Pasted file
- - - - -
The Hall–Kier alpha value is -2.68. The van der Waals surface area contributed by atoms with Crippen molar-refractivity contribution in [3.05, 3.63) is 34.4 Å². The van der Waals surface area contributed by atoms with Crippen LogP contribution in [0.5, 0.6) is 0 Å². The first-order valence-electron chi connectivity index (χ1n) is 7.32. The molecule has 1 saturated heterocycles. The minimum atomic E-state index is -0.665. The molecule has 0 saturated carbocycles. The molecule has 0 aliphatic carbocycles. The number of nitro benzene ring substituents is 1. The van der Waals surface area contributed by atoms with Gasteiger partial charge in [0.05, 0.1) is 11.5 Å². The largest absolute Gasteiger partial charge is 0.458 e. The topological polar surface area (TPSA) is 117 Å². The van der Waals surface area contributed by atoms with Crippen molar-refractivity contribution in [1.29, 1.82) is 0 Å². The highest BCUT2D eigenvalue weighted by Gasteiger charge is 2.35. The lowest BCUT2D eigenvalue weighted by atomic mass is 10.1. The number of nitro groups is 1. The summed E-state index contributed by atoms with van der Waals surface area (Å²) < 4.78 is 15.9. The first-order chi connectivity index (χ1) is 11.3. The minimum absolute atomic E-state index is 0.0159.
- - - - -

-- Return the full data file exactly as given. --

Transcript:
The Hall–Kier alpha value is -2.68. The van der Waals surface area contributed by atoms with Crippen molar-refractivity contribution in [3.05, 3.63) is 34.4 Å². The van der Waals surface area contributed by atoms with Crippen LogP contribution in [0.5, 0.6) is 0 Å². The first-order valence-electron chi connectivity index (χ1n) is 7.32. The molecule has 1 saturated heterocycles. The minimum atomic E-state index is -0.665. The molecule has 0 saturated carbocycles. The molecule has 0 aliphatic carbocycles. The number of nitro benzene ring substituents is 1. The van der Waals surface area contributed by atoms with Gasteiger partial charge in [0.05, 0.1) is 11.5 Å². The largest absolute Gasteiger partial charge is 0.458 e. The topological polar surface area (TPSA) is 117 Å². The van der Waals surface area contributed by atoms with Crippen molar-refractivity contribution in [1.29, 1.82) is 0 Å². The highest BCUT2D eigenvalue weighted by Gasteiger charge is 2.35. The lowest BCUT2D eigenvalue weighted by atomic mass is 10.1. The number of nitro groups is 1. The summed E-state index contributed by atoms with van der Waals surface area (Å²) < 4.78 is 15.9. The first-order chi connectivity index (χ1) is 11.3. The minimum absolute atomic E-state index is 0.0159.